Prospective study of beverage use and the risk of kidney stones.Am J Epidemiol 1996; 143(3):240-7AJ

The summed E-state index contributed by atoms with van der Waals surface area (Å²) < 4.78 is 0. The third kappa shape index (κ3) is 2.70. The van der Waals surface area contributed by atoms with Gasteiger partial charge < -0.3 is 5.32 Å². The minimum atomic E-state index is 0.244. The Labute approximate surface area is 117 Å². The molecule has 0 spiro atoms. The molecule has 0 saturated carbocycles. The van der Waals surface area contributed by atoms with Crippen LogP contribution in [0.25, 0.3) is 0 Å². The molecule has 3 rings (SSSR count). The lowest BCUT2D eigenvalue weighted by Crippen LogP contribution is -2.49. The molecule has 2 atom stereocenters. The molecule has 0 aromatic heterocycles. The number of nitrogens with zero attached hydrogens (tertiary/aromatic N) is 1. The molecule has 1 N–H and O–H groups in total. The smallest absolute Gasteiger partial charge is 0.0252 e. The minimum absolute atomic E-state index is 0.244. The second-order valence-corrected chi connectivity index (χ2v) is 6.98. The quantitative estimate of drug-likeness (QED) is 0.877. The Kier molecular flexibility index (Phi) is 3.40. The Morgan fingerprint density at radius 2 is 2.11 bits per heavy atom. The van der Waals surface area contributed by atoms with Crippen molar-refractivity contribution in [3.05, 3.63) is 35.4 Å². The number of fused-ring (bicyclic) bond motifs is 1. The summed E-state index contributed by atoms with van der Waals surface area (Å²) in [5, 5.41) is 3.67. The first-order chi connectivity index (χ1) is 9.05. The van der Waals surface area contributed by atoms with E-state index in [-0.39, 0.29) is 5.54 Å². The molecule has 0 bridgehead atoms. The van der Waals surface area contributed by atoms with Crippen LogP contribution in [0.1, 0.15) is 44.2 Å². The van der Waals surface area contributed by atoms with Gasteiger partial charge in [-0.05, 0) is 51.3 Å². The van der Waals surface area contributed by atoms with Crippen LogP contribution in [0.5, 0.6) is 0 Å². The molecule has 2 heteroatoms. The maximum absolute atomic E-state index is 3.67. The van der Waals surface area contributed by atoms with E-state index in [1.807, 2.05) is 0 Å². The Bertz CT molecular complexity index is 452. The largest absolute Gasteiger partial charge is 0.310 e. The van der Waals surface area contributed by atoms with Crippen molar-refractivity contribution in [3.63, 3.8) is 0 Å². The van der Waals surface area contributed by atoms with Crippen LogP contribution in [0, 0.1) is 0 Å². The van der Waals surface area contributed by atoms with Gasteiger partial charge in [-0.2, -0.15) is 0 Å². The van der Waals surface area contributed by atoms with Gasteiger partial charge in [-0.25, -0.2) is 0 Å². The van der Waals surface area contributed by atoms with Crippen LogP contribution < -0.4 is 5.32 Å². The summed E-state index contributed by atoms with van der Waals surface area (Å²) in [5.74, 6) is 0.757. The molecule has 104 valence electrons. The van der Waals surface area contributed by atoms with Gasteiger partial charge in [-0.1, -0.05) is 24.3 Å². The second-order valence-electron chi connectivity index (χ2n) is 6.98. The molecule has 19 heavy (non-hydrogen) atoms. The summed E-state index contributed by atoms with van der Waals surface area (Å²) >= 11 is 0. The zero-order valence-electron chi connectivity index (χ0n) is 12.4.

Patients with kidney stones are routinely advised to increase their fluid intake to decrease the risk of stone recurrence. However, there has been no detailed examination to determine whether the effect on recurrence varies by the type of beverage consumed. The authors conducted a prospective study of the relation between the intake of 21 different beverages and the risk of symptomatic kidney stones in a cohort of 45,289 men, 40-75 years of age, who had no history of kidney stones. Beverage use and other dietary information was measured by means of a semiquantitative food frequency questionnaire in 1986. During 6 years of follow-up (242,100 person-years), 753 incident cases of kidney stones were documented. After adjusting simultaneously for age, dietary intake of calcium, animal protein and potassium, thiazide use, geographic region, profession, and total fluid intake, consumption of specific beverages significantly added to the prediction of kidney stone risk (p < 0.001). After mutually adjusting for the intake of other beverages, the risk of stone formation decreased by the following amount for each 240-ml (8-oz) serving consumed daily: caffeinated coffee, 10% (95% confidence interval 4-15%); decaffeinated coffee, 10% (3-16%); tea, 14% (5-22%); beer, 21% (12-30%); and wine, 39% (10-58%). For each 240-ml serving consumed daily, the risk of stone formation increased by 35% (4-75%) for apple juice and 37% (1-85%) for grapefruit juice. The authors conclude that beverage type may have an effect on stone formation that involves more than additional fluid intake alone.